Midmarket Business Intelligence Buying Guide
Updated · Aug 09, 2011
Our last business intelligence (BI) buyer’s guide featured SAP, IBM, Microsoft, Oracle, SAS, Information Builders and MicroStrategy. It was loosely labeled an enterprise guide, though many of these products also play well in the midmarket. All of them should be considered a midmarket BI contender along with those covered herein: QlikTech, Actuate BIRT, Panorama Software, Tibco Spotfire, Tableau, Jaspersoft and Pentaho. And don’t rule out small business BI vendors in your business intelligence product search.
QlikTech Business Intelligence
QlikTech offers QlikView, an in-memory business discovery engine platform that assembles and analyzes data from multiple sources. A feature known as QlikView Associative Experience automatically highlights related information based on every selection to uncover further insights.
“Rather than being constrained by static reports or predefined drill paths, users can navigate data using any combination of selection and search actions, and QlikView recalculates all the metrics and visualizations in the app,” said Jeff Boehm, vice president of global product marketing at QlikTech. “The pricing model is a combination of server and per-user pricing, with pricing models and tiers for small companies to global enterprises.”
He said the product has been designed to deal with several key trends in the business intelligence market, such as the consumerization of BI due to more users accessing the systems, increased mobility, and the rise of social media. BI tools, therefore, need to be simpler and easier to use to increase the percentage of those harnessing them.
“With ease of use now surpassing functionality for the first time as the dominant BI platform buying criterion, business users are increasingly driving BI purchasing decisions, most often choosing easier to use data discovery tools over traditional BI platforms — with or without IT’s consent,” said Gartner analyst Rita Sallam.
Gartner calls QlikTech the poster child for this end-user-driven approach to business intelligence. The company is scoring high on user friendliness and speed of deployment. Though strongest in the midmarket, it is making inroads into the enterprise end of the market. It is positioned among the leaders in Garner’s Magic Quadrant (MQ) for BI.
On the downside, Gartner questions QlikTech’s capabilities in high-volume enterprise reporting, planning/financially-oriented online analytical processing (OLAP), Microsoft Office integration, scorecarding and predictive modeling. It also isn’t the cheapest product out there.
“By concentrating solely on in-memory analytics, QlikTech should not be considered as a replacement option but rather just as an add-on to broad BI suites,” said Boris Evelson, an analyst with Forrester Research.
Other companies are already offering in-memory products, said Gartner. Microsoft SQL Server PowerPivot, IBM Cognos Express, SAP BusinessObjects Explorer and Tableau Software are examples. The latter company is particularly fast-growing.
Elissa Fink, vice president of marketing at Tableau Software, boasts that the BI market grew by 13.4% last year, according to Gartner, while Tableau grew by 113.5%.
Tableau offers interactive visualization for analysis, dashboards, information delivery and managed analytic applications. Users are also deploying Tableau to perform complex analyses.
“Tableau is once again the ‘darling’ of the Magic Quadrant, with customers even more enamored with it this year than last,” said Sallam. “It gained overwhelmingly positive customer survey feedback across the board in all measures in the survey, including for ease of use, functionality, product quality, product performance, support, customer relationship, success, achievement of business benefits and view of the vendor’s future.”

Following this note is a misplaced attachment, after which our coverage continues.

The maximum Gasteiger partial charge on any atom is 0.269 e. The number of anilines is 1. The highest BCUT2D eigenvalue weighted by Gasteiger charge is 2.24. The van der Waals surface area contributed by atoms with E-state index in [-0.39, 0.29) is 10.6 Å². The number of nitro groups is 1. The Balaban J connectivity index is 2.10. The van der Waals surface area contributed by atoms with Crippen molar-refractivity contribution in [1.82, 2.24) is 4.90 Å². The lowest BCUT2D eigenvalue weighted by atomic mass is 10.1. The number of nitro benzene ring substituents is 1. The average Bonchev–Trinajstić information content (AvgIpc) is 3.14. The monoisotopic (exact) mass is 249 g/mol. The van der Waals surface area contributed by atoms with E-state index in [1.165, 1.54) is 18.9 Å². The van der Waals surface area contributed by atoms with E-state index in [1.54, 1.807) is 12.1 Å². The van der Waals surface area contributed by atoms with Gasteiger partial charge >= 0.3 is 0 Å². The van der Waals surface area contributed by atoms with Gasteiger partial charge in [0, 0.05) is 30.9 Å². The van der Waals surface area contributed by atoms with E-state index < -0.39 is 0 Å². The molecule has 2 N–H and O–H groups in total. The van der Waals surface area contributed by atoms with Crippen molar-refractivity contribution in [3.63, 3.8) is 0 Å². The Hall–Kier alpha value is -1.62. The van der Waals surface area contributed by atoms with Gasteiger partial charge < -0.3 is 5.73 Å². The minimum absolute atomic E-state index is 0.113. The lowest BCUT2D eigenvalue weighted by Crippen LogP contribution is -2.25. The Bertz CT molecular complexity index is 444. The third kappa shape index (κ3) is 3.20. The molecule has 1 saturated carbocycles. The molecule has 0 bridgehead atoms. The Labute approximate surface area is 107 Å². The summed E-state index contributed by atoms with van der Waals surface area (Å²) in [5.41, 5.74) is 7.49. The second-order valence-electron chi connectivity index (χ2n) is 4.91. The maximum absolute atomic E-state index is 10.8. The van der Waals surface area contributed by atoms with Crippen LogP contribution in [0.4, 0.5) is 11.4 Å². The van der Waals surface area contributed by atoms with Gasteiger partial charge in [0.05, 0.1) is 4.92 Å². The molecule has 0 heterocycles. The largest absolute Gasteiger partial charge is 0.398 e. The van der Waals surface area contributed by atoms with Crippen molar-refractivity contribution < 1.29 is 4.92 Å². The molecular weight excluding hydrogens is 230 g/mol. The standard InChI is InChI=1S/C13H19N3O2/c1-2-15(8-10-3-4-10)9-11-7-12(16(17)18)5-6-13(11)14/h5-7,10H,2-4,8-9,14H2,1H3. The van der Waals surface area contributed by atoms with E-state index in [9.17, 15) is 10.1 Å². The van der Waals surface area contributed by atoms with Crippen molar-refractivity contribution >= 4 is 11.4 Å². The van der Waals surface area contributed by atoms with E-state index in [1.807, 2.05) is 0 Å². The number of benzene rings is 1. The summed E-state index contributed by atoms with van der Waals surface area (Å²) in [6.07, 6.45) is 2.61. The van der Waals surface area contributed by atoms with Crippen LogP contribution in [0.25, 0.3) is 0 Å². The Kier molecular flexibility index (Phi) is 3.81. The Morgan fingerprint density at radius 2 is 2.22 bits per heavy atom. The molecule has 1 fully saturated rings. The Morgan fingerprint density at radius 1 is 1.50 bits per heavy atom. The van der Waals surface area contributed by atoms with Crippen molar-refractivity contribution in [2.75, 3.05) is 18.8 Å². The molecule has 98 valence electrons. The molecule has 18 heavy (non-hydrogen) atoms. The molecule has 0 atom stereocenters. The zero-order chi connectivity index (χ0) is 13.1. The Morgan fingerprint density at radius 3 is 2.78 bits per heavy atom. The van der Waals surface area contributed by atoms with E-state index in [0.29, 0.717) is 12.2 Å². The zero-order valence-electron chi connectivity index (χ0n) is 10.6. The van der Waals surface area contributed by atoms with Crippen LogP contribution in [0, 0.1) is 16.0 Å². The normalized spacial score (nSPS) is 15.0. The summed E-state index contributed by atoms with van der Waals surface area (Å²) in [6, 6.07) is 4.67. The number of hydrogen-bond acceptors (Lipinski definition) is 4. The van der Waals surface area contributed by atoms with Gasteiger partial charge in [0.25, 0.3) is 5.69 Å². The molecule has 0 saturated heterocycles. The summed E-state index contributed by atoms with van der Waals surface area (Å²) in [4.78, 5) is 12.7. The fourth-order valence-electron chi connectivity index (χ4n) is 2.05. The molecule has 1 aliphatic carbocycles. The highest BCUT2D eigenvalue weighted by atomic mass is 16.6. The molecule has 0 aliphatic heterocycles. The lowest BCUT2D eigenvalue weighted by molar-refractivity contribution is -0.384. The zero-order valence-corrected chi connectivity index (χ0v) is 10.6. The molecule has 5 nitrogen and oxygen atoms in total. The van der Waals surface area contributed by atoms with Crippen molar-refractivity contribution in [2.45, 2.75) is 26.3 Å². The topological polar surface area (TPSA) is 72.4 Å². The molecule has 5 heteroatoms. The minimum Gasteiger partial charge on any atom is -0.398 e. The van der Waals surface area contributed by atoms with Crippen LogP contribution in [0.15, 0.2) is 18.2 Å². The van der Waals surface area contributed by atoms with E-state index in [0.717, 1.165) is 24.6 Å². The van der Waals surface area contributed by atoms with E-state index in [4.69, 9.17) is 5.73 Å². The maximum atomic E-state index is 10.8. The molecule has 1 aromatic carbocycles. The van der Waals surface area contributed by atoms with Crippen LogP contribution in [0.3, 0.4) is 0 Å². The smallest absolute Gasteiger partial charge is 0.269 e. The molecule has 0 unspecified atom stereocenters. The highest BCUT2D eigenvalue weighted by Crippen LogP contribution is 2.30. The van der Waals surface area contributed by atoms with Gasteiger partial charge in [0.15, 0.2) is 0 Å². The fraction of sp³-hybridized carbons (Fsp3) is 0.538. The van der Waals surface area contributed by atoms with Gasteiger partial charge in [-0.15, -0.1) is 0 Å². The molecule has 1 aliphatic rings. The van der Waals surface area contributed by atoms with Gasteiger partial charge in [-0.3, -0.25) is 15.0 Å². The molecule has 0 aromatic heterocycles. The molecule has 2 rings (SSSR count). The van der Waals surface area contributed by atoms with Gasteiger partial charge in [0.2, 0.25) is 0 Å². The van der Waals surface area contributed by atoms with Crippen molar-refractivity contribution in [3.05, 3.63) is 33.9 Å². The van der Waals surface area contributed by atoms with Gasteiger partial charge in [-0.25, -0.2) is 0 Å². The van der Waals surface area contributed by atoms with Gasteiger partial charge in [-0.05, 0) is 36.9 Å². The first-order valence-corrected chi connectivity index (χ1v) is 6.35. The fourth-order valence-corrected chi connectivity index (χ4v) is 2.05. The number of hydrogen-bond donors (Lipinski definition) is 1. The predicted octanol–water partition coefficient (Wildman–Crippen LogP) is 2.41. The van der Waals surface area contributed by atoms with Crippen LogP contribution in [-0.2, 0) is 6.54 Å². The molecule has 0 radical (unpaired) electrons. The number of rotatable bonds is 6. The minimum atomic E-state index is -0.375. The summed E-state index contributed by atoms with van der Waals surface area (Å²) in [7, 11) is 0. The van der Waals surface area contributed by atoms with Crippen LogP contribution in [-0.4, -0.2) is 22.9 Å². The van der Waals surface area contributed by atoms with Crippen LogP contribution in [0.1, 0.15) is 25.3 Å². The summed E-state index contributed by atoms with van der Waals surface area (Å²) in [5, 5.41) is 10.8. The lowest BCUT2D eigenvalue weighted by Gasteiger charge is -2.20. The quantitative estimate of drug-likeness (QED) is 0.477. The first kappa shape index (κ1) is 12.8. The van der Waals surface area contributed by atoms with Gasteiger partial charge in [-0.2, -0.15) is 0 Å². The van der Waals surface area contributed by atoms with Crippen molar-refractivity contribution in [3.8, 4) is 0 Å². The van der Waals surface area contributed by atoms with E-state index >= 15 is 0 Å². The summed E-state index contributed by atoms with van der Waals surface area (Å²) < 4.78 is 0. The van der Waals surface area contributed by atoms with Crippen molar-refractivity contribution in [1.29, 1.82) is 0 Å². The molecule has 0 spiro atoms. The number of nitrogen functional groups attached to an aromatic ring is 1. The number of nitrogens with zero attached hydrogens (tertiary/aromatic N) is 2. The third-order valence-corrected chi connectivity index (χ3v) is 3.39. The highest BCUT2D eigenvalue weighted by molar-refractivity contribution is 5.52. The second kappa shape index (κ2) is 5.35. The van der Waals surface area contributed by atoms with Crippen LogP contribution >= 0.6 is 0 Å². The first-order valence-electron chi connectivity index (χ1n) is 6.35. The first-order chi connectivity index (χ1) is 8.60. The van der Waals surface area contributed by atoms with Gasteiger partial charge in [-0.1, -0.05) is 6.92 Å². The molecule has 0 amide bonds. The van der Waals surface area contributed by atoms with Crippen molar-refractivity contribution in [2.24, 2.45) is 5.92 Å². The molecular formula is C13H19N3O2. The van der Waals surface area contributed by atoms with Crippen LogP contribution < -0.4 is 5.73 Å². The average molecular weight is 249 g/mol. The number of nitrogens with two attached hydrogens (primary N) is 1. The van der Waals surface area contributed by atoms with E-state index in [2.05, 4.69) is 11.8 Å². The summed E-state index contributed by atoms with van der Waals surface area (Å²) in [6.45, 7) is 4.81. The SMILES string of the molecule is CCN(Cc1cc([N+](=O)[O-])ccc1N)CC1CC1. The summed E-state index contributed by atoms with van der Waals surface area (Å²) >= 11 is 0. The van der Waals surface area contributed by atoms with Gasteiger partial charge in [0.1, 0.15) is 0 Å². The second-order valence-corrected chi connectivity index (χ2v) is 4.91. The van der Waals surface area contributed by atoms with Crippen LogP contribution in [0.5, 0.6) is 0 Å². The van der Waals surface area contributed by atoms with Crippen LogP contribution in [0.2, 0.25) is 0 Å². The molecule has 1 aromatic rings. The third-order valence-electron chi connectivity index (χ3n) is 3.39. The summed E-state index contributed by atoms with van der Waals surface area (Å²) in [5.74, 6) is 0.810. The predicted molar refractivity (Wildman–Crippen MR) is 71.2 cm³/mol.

Sallam, noted, however, that it lacks broader BI platform capabilities, such as for production reporting, metadata and predictive analytics.
While Gartner gave kudos to Tableau, analysts give even higher marks in complex analysis to Tibco Software’s Spotfire application.
“Tibco Spotfire came out as a strong performer, offering top choices for analytics based on its traditional strength in middleware and application integration,” said Forrester’s Evelson. “The combination of integrated BI, process, rules, workflows, event streams, and advanced analytics, building on Tibco’s traditional strengths in application and data middleware, is hard to beat.”
He noted, though, that it is not a panacea. For example, it does not compete with report writers like Actuate and SAP BusinessObjects Crystal for producing production reports for mass distribution.
Gartner also cites above average total licenses costs per user. That said, new pricing and packaging options introduced in 2010, as well as a low-cost Software as a Service (SaaS) offering, may be changing that.
John Callan, director, product marketing for Spotfire at Tibco Software, said key features include: the ability to analyze and explore data with intuitive, interactive visualizations; bar charts, scatter plots, treemaps, box plots, map charts and so on; in-memory data architecture for speed and flexibility; direct access for corporate and local data sources, including spreadsheets; and integration with SAP BW, SAP R/3, Oracle eBusiness Suite, Salesforce.com, or any ODBC database.
Drew Robb is a writer who has been writing about IT, engineering, and other topics. Originating from Scotland, he currently resides in Florida. Highly skilled in rapid prototyping innovative and reliable systems. He has been an editor and professional writer full-time for more than 20 years. He works as a freelancer at Enterprise Apps Today, CIO Insight and other IT publications. He is also an editor-in chief of an international engineering journal. He enjoys solving data problems and learning abstractions that will allow for better infrastructure.